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1940 Ypenburg /Hague Battle Fj
Old 09-05-2019, 10:49 AM   #1
o.r.k.
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Default 1940 Ypenburg /Hague Battle Fj

I stumbled across this Dutch very detailled account on the battle of Ypenburg/the Hague. I only knew beforehand that this operation didn´t go very well, but reading it I was stunned about how wrong it almost went and the high amount of losses and POWs. It reads like a blueprint of the mistakes made in Crete again and somehow when planning the battle of Crete it seems that the lessons weren´t really learnt ( focus on the hoped surprise and throwing planes and men right into the enemy). I think it is interesting to read especially in such detail. It surely wasn´t that comforting being a Fj in these airborne operations.


http://www.waroverholland.nl/index.p...hague-ypenburg
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Old 09-05-2019, 10:58 AM   #2
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A great read! Thanks!

Gerry
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Old 09-05-2019, 11:22 AM   #3
Willi Z.
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Well, one needs to read various accounts from multiple sources and develop your own balanced objective view. The same is true for Kreta.
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Old 09-05-2019, 01:09 PM   #4
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The use of airborne infantry always comes with a certain risk. Even with the D-Day landings albeit a succes, losses where high amongst paratroopers and other airborne units. We see the same thing with Market-Garden.

If I recall the famous words of Major Dick Winters: We're paratroopers, we are supposed to be surrounded. If you look at it tactically, being surrounded is probably one of the biggest risks a commander could face when in the field.

I say the use of airborne units is to delibaretaly take that risk in order to archieve a higher tactical goal. The use of these units are what I call a military gamble.
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Old 09-05-2019, 08:37 PM   #5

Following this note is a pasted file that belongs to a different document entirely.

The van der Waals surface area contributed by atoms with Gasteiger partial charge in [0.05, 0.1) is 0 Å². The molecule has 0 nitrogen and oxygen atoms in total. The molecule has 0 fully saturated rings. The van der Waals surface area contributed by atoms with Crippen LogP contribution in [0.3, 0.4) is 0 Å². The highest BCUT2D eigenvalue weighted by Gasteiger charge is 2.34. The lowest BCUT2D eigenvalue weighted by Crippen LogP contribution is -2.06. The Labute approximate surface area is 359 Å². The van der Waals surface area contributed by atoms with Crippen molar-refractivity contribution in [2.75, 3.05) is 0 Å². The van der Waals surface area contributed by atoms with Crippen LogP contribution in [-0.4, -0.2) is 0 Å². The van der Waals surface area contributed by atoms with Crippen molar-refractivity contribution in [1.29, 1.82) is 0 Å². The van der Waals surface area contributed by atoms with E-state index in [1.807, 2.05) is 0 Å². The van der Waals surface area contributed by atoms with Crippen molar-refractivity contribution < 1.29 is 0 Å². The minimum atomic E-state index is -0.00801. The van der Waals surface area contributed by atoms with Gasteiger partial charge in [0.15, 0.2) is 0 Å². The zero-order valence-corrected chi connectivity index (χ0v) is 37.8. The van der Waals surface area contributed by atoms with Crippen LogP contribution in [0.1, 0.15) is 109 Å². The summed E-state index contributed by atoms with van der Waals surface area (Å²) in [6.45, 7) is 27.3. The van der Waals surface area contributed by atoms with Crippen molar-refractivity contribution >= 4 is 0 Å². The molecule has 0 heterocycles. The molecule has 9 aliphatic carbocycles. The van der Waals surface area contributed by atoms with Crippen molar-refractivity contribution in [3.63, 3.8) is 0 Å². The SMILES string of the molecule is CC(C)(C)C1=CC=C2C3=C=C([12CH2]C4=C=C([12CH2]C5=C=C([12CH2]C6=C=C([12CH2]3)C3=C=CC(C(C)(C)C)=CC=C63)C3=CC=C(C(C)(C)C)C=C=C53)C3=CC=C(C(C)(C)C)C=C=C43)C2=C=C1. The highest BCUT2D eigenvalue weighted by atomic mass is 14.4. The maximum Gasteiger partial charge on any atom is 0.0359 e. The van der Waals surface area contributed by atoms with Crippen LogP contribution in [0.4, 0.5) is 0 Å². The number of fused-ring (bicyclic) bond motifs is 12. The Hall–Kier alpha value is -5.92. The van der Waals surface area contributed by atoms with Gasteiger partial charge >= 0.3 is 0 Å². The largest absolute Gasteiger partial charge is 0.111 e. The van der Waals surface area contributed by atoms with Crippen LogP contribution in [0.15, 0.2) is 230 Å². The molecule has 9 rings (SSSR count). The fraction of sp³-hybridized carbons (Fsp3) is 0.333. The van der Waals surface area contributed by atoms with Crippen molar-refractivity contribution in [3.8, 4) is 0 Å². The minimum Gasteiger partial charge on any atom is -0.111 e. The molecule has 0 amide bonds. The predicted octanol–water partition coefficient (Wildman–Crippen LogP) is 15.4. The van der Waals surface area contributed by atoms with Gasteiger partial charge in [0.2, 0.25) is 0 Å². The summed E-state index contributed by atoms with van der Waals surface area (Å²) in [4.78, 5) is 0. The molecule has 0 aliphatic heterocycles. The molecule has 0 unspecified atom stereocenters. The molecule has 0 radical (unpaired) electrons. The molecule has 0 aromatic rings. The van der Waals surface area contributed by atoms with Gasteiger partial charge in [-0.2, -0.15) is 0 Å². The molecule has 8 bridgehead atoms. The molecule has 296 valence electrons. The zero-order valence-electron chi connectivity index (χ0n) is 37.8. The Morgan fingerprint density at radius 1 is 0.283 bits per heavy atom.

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Quote:
Originally Posted by Nick U View Post
The use of airborne infantry always comes with a certain risk. Even with the D-Day landings albeit a succes, losses where high amongst paratroopers and other airborne units. We see the same thing with Market-Garden.

If I recall the famous words of Major Dick Winters: We're paratroopers, we are supposed to be surrounded. If you look at it tactically, being surrounded is probably one of the biggest risks a commander could face when in the field.

I say the use of airborne units is to delibaretaly take that risk in order to archieve a higher tactical goal. The use of these units are what I call a military gamble.
That may all be true. I will add that flank unit coordination, sector sketches and range cards for key weapons become immensely simplified when you are surrounded!😬
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Old 10-06-2019, 11:07 AM   #6
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Quote:
Originally Posted by o.r.k. View Post
I stumbled across this Dutch very detailled account on the battle of Ypenburg/the Hague. I only knew beforehand that this operation didn´t go very well, but reading it I was stunned about how wrong it almost went and the high amount of losses and POWs. It reads like a blueprint of the mistakes made in Crete again and somehow when planning the battle of Crete it seems that the lessons weren´t really learnt ( focus on the hoped surprise and throwing planes and men right into the enemy). I think it is interesting to read especially in such detail. It surely wasn´t that comforting being a Fj in these airborne operations.


http://www.waroverholland.nl/index.p...hague-ypenburg
You can also check this site, it is the same period as the attack on Ypenburg http://www.mei1940.nl/

Regards,

Danny
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